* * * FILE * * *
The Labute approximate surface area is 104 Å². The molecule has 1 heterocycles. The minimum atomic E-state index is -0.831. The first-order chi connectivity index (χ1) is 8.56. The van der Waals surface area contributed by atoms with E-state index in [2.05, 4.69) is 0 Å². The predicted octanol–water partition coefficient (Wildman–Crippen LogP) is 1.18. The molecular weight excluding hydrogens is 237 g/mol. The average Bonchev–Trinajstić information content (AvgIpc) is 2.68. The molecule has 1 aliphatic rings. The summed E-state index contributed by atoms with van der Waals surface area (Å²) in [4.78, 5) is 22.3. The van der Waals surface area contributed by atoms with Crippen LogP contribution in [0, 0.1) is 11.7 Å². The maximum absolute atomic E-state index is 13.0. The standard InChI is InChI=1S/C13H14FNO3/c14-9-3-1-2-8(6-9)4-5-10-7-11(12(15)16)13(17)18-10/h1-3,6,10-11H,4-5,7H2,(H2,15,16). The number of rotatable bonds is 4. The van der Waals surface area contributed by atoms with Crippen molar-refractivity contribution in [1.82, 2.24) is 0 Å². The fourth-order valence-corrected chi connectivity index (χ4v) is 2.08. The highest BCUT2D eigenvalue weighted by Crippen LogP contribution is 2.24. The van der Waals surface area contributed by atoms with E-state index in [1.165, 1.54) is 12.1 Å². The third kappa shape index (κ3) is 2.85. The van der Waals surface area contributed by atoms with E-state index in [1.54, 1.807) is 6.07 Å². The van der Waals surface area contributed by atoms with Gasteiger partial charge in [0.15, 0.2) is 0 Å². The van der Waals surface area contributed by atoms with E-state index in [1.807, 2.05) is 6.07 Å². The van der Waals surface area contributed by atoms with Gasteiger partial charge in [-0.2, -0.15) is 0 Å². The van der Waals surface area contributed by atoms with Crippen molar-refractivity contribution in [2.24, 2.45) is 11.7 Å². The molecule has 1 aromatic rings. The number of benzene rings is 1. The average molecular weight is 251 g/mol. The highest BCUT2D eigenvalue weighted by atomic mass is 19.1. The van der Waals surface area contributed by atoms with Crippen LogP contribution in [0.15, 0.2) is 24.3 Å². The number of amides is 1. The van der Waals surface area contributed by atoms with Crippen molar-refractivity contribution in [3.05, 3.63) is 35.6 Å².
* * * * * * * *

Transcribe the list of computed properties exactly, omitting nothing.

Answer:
The Labute approximate surface area is 104 Å². The molecule has 1 heterocycles. The minimum atomic E-state index is -0.831. The first-order chi connectivity index (χ1) is 8.56. The van der Waals surface area contributed by atoms with E-state index in [2.05, 4.69) is 0 Å². The predicted octanol–water partition coefficient (Wildman–Crippen LogP) is 1.18. The molecular weight excluding hydrogens is 237 g/mol. The average Bonchev–Trinajstić information content (AvgIpc) is 2.68. The molecule has 1 aliphatic rings. The summed E-state index contributed by atoms with van der Waals surface area (Å²) in [4.78, 5) is 22.3. The van der Waals surface area contributed by atoms with Crippen LogP contribution in [0, 0.1) is 11.7 Å². The maximum absolute atomic E-state index is 13.0. The standard InChI is InChI=1S/C13H14FNO3/c14-9-3-1-2-8(6-9)4-5-10-7-11(12(15)16)13(17)18-10/h1-3,6,10-11H,4-5,7H2,(H2,15,16). The number of rotatable bonds is 4. The van der Waals surface area contributed by atoms with Crippen molar-refractivity contribution in [1.82, 2.24) is 0 Å². The fourth-order valence-corrected chi connectivity index (χ4v) is 2.08. The highest BCUT2D eigenvalue weighted by Crippen LogP contribution is 2.24. The van der Waals surface area contributed by atoms with E-state index in [1.165, 1.54) is 12.1 Å². The third kappa shape index (κ3) is 2.85. The van der Waals surface area contributed by atoms with E-state index in [1.54, 1.807) is 6.07 Å². The van der Waals surface area contributed by atoms with Gasteiger partial charge in [0.15, 0.2) is 0 Å². The van der Waals surface area contributed by atoms with E-state index in [1.807, 2.05) is 6.07 Å². The van der Waals surface area contributed by atoms with Gasteiger partial charge in [-0.2, -0.15) is 0 Å². The van der Waals surface area contributed by atoms with Crippen molar-refractivity contribution in [2.24, 2.45) is 11.7 Å². The molecule has 1 aromatic rings. The number of benzene rings is 1. The average molecular weight is 251 g/mol. The highest BCUT2D eigenvalue weighted by atomic mass is 19.1. The van der Waals surface area contributed by atoms with Crippen LogP contribution in [0.15, 0.2) is 24.3 Å². The number of amides is 1. The van der Waals surface area contributed by atoms with Crippen molar-refractivity contribution in [3.05, 3.63) is 35.6 Å².